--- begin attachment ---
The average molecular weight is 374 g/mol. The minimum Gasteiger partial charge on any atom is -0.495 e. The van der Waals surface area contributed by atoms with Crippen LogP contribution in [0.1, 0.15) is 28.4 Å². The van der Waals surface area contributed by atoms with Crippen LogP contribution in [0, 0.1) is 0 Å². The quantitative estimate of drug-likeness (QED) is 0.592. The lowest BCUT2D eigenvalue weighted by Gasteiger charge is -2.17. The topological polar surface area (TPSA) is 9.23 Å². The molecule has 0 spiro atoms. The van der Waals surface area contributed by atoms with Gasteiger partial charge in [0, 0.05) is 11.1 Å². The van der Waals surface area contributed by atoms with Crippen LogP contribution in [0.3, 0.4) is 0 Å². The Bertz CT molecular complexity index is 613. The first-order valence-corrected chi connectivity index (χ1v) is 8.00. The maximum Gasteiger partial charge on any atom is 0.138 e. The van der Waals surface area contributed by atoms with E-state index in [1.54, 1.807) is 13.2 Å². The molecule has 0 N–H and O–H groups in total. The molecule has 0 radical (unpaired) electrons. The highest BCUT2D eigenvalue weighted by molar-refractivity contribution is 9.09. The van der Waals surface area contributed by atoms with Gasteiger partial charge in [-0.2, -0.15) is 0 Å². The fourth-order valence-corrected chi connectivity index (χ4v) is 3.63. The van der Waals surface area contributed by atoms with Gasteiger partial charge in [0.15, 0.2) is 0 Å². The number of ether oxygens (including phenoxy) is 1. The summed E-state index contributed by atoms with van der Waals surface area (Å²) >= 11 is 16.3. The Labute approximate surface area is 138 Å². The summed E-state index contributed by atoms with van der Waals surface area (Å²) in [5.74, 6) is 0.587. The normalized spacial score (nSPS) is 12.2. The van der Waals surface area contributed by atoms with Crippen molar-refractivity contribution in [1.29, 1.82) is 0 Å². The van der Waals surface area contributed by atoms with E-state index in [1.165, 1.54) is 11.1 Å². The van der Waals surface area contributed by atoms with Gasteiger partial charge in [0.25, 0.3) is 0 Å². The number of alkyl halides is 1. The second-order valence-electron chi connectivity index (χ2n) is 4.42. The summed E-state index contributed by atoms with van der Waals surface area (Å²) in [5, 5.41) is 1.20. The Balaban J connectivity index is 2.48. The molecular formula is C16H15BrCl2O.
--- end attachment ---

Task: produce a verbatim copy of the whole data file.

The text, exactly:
The average molecular weight is 374 g/mol. The minimum Gasteiger partial charge on any atom is -0.495 e. The van der Waals surface area contributed by atoms with Crippen LogP contribution in [0.1, 0.15) is 28.4 Å². The van der Waals surface area contributed by atoms with Crippen LogP contribution in [0, 0.1) is 0 Å². The quantitative estimate of drug-likeness (QED) is 0.592. The lowest BCUT2D eigenvalue weighted by Gasteiger charge is -2.17. The topological polar surface area (TPSA) is 9.23 Å². The molecule has 0 spiro atoms. The van der Waals surface area contributed by atoms with Gasteiger partial charge in [0, 0.05) is 11.1 Å². The van der Waals surface area contributed by atoms with Crippen LogP contribution in [0.3, 0.4) is 0 Å². The Bertz CT molecular complexity index is 613. The first-order valence-corrected chi connectivity index (χ1v) is 8.00. The maximum Gasteiger partial charge on any atom is 0.138 e. The van der Waals surface area contributed by atoms with E-state index in [1.54, 1.807) is 13.2 Å². The molecule has 0 N–H and O–H groups in total. The molecule has 0 radical (unpaired) electrons. The highest BCUT2D eigenvalue weighted by molar-refractivity contribution is 9.09. The van der Waals surface area contributed by atoms with Gasteiger partial charge in [-0.2, -0.15) is 0 Å². The fourth-order valence-corrected chi connectivity index (χ4v) is 3.63. The van der Waals surface area contributed by atoms with Gasteiger partial charge in [0.15, 0.2) is 0 Å². The number of ether oxygens (including phenoxy) is 1. The summed E-state index contributed by atoms with van der Waals surface area (Å²) >= 11 is 16.3. The Labute approximate surface area is 138 Å². The summed E-state index contributed by atoms with van der Waals surface area (Å²) in [5.74, 6) is 0.587. The normalized spacial score (nSPS) is 12.2. The van der Waals surface area contributed by atoms with Crippen molar-refractivity contribution in [1.29, 1.82) is 0 Å². The van der Waals surface area contributed by atoms with E-state index in [1.165, 1.54) is 11.1 Å². The van der Waals surface area contributed by atoms with Gasteiger partial charge in [0.25, 0.3) is 0 Å². The number of alkyl halides is 1. The second-order valence-electron chi connectivity index (χ2n) is 4.42. The summed E-state index contributed by atoms with van der Waals surface area (Å²) in [5, 5.41) is 1.20. The Balaban J connectivity index is 2.48. The molecular formula is C16H15BrCl2O.